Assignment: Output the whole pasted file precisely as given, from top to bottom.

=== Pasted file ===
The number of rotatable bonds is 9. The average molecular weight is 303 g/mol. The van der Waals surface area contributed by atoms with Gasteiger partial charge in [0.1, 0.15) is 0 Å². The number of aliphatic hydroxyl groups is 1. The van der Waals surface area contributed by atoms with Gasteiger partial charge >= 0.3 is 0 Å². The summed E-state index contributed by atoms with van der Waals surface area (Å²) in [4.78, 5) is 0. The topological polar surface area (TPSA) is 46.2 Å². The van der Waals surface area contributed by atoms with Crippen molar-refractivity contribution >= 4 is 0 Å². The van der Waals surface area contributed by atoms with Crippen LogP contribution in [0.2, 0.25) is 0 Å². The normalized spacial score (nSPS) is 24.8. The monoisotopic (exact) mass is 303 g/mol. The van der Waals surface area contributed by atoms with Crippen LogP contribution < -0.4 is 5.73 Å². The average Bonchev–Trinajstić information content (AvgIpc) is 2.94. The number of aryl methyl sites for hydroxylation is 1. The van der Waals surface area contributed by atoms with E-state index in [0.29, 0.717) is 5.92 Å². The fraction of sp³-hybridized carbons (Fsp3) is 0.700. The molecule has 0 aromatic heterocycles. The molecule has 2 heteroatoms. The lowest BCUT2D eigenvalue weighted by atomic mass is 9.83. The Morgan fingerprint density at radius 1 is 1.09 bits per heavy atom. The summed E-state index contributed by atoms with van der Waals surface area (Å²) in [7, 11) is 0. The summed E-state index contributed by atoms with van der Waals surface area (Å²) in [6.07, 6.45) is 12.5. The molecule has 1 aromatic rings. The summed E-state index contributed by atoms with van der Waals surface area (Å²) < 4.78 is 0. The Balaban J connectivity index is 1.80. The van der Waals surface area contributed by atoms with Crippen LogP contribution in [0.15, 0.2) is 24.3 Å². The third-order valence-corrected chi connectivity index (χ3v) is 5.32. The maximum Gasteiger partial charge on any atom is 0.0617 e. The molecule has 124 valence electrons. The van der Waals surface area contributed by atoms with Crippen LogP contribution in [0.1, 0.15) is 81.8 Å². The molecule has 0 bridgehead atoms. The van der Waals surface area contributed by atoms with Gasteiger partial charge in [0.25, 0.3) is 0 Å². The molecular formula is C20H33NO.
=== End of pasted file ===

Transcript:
The number of rotatable bonds is 9. The average molecular weight is 303 g/mol. The van der Waals surface area contributed by atoms with Gasteiger partial charge in [0.1, 0.15) is 0 Å². The number of aliphatic hydroxyl groups is 1. The van der Waals surface area contributed by atoms with Gasteiger partial charge >= 0.3 is 0 Å². The summed E-state index contributed by atoms with van der Waals surface area (Å²) in [4.78, 5) is 0. The topological polar surface area (TPSA) is 46.2 Å². The van der Waals surface area contributed by atoms with Crippen molar-refractivity contribution >= 4 is 0 Å². The van der Waals surface area contributed by atoms with Crippen LogP contribution in [0.2, 0.25) is 0 Å². The normalized spacial score (nSPS) is 24.8. The monoisotopic (exact) mass is 303 g/mol. The van der Waals surface area contributed by atoms with Crippen LogP contribution < -0.4 is 5.73 Å². The average Bonchev–Trinajstić information content (AvgIpc) is 2.94. The number of aryl methyl sites for hydroxylation is 1. The van der Waals surface area contributed by atoms with E-state index in [0.29, 0.717) is 5.92 Å². The fraction of sp³-hybridized carbons (Fsp3) is 0.700. The molecule has 0 aromatic heterocycles. The molecule has 2 heteroatoms. The lowest BCUT2D eigenvalue weighted by atomic mass is 9.83. The Morgan fingerprint density at radius 1 is 1.09 bits per heavy atom. The summed E-state index contributed by atoms with van der Waals surface area (Å²) in [7, 11) is 0. The summed E-state index contributed by atoms with van der Waals surface area (Å²) in [6.07, 6.45) is 12.5. The molecule has 1 aromatic rings. The summed E-state index contributed by atoms with van der Waals surface area (Å²) < 4.78 is 0. The Balaban J connectivity index is 1.80. The van der Waals surface area contributed by atoms with Crippen LogP contribution in [0.15, 0.2) is 24.3 Å². The third-order valence-corrected chi connectivity index (χ3v) is 5.32. The maximum Gasteiger partial charge on any atom is 0.0617 e. The molecule has 124 valence electrons. The van der Waals surface area contributed by atoms with Crippen LogP contribution in [0.1, 0.15) is 81.8 Å². The molecule has 0 bridgehead atoms. The van der Waals surface area contributed by atoms with Gasteiger partial charge in [0.25, 0.3) is 0 Å². The molecular formula is C20H33NO.